Objective: Mental health care for women includes decision support to prepare for major life events, including preconception planning for treatment during pregnancy and the postpartumperiod. The authors discuss contraceptive choices and their effectiveness, side effects, and impact on psychiatric symptoms. The Centers for Disease Control and Prevention's recommendations,Medical EligibilityCriteria for Contraceptive Use, provided the structurefor reviewof contraceptivechoices. Methods: A search of PsycINFO, PubMed, Embase, and Scopus was conducted for publications on the management of contraception for women with mental illness. Publications were selected if they included, based on the authors' consensus, data supporting evidence-based care important for psychiatrists who treat women desiring contraceptives. Results: The majority of women choose combined oral contraceptives. Although long-acting reversible contraceptives (implants, intrauterine devices) are associated with lowfailure rates, favorable safety profiles, rapid return to fertility after removal, and few contraindications, they are chosen by only 14% of women. All methods are acceptable for women with depression, although medical comorbidities may dictate a specific type. The impact of hormonal contraceptives on the risk for depression is controversial; however, clinical studies and randomized placebo-controlled trials of women with psychiatric disorders have generally reported similar or lower rates of mood symptoms in hormonal contraceptive users compared with nonusers. Although interactions between psychotropic drugs and contraceptives are rare, clozapine, anticonvulsants, and St. John's Wort are exceptions. Conclusions: Proactive management of mental illness, contraception, and pregnancy improves a woman's capacity to function and optimizes her mental and reproductive health.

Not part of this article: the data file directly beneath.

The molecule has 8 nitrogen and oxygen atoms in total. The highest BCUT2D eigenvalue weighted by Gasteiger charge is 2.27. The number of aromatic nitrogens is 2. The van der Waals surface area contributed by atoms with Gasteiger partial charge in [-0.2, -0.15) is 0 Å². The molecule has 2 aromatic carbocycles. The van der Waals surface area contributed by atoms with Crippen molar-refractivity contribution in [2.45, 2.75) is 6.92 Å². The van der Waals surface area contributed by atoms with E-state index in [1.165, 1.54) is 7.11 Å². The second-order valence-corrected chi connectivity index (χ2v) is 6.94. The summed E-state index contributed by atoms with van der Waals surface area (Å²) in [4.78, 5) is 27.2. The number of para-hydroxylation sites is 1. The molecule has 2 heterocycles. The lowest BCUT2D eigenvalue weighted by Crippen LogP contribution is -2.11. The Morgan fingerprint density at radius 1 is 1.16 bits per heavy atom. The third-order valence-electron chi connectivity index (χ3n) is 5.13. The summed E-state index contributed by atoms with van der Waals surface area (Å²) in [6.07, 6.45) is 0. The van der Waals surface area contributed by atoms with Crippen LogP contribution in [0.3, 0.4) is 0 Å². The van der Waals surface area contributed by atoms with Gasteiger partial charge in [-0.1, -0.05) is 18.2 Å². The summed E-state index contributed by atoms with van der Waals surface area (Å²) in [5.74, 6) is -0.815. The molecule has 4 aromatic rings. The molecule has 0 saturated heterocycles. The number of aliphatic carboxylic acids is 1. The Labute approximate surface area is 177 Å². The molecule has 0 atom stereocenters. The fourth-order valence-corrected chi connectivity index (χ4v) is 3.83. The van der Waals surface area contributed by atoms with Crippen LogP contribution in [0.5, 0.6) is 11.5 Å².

ASJC Scopus subject areas
- Psychiatry and Mental health